Class Facilitation 4/11
Aurora Brainsky-Roth and Forrest Jackson
Medical intervention around sexuality
Slurs (especially c-slur) and discussion of their appropriate use
We will begin with a discussion of c-slur time, making sure everyone is on the same page about what it means broadly. We will make clear what Kafer means by c-slur time and where it can take us, as well as its limitations. We will specifically mark the use of the c-slur and talk about who can and cannot use it and when.
Slow or fast
Out of order
Not future oriented
Task is alternate temporalities that do not cast disabled people out of time
Is flexibility a value that we should be striving for? What does flexibility mean and who is it for? Does it leave people out?
What does this mean in terms of labor and the “work day”?
Can we think about this concept outside of the urge or need to work?
How can we think about prognosis time (Kafer 37) and death, disability and time more deeply, and extend or alter this framework to questions of mental illness and suicide?
We will talk about the language that we use around suicide, specifically shifting the framework away from “committing” to “death by” or a variant – e.g. “died by/from/of suicide,” similar to “died from/of cancer”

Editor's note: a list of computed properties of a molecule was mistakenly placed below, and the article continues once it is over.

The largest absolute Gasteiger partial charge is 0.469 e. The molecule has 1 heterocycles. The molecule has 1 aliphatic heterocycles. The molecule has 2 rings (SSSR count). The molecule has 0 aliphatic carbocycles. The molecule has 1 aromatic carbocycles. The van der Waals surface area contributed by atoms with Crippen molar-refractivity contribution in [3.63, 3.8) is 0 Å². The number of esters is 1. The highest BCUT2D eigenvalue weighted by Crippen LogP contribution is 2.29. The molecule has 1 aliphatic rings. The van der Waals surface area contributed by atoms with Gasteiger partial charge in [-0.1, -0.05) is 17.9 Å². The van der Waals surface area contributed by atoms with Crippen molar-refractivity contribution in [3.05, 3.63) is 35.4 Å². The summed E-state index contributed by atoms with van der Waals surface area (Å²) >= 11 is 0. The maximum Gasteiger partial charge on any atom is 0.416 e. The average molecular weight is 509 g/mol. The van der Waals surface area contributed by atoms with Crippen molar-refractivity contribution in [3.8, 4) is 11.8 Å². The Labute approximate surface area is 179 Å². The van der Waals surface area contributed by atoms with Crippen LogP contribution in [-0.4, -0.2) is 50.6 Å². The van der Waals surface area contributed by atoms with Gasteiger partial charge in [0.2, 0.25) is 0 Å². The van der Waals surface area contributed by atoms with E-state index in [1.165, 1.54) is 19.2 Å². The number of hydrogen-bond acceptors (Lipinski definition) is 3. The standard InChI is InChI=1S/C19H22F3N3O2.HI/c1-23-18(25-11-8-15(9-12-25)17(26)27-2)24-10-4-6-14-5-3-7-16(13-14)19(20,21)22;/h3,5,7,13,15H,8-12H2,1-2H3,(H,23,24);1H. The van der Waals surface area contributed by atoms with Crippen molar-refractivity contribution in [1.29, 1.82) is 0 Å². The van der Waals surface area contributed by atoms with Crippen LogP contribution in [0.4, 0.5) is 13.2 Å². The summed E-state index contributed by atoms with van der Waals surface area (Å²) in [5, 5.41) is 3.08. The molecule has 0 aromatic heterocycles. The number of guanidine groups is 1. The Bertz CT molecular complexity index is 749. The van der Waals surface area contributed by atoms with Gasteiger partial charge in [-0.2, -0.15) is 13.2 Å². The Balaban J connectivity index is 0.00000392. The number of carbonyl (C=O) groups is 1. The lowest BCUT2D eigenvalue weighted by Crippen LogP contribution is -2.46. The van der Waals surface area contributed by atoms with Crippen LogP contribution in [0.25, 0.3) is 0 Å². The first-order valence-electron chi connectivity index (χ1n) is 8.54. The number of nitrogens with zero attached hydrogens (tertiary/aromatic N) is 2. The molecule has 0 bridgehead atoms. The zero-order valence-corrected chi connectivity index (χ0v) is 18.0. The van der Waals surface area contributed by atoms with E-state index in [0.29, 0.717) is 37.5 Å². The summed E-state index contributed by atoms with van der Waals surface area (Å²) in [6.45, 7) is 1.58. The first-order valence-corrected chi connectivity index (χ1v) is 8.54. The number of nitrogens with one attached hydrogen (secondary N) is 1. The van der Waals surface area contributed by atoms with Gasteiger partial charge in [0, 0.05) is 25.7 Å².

Suicide – Queer time/c-slur time – “This mental illness will kill me” vs. “This disease will kill you”
Can we also think about suicide outside of mental illness? I.e. assisted suicide, incarcerated suicide
How does prognosis time/suicide time shape a relationship to activism, as well as a sense of self (when the self is tied to both the present and the future)?
Can we use this to address death more fully than Kafer does?
What does it mean for the mind and body to be out of sync (Kafer 48)? What makes this mind/body asynchrony “grotesque”?
How can we use this asynchrony to think about the bioethics of hormone therapy and transness? What makes that asynchrony more grotesque to doctors than a surgically modified body? Can we think about the cultural connotations of an adult with the mind of a child in conjunction with the trope of a man with the mind of a woman?
How does capacity come into play? I.e. doctors either enabling life or strategically disabling a patient. What is the difference between casting this asynchrony as disability vs. surgically induced “disability”
Interesting context of the word asynchrony in terms of “giftedness” – https://tip.duke.edu/node/839
How can we think about the term “pillow angel” (Kafer, 52, 66) through the lens of the production of white femininity and childhood, in terms of her sexuality needing to be “protected,” or for her body needing to be protected from sexualization? Protected from whom?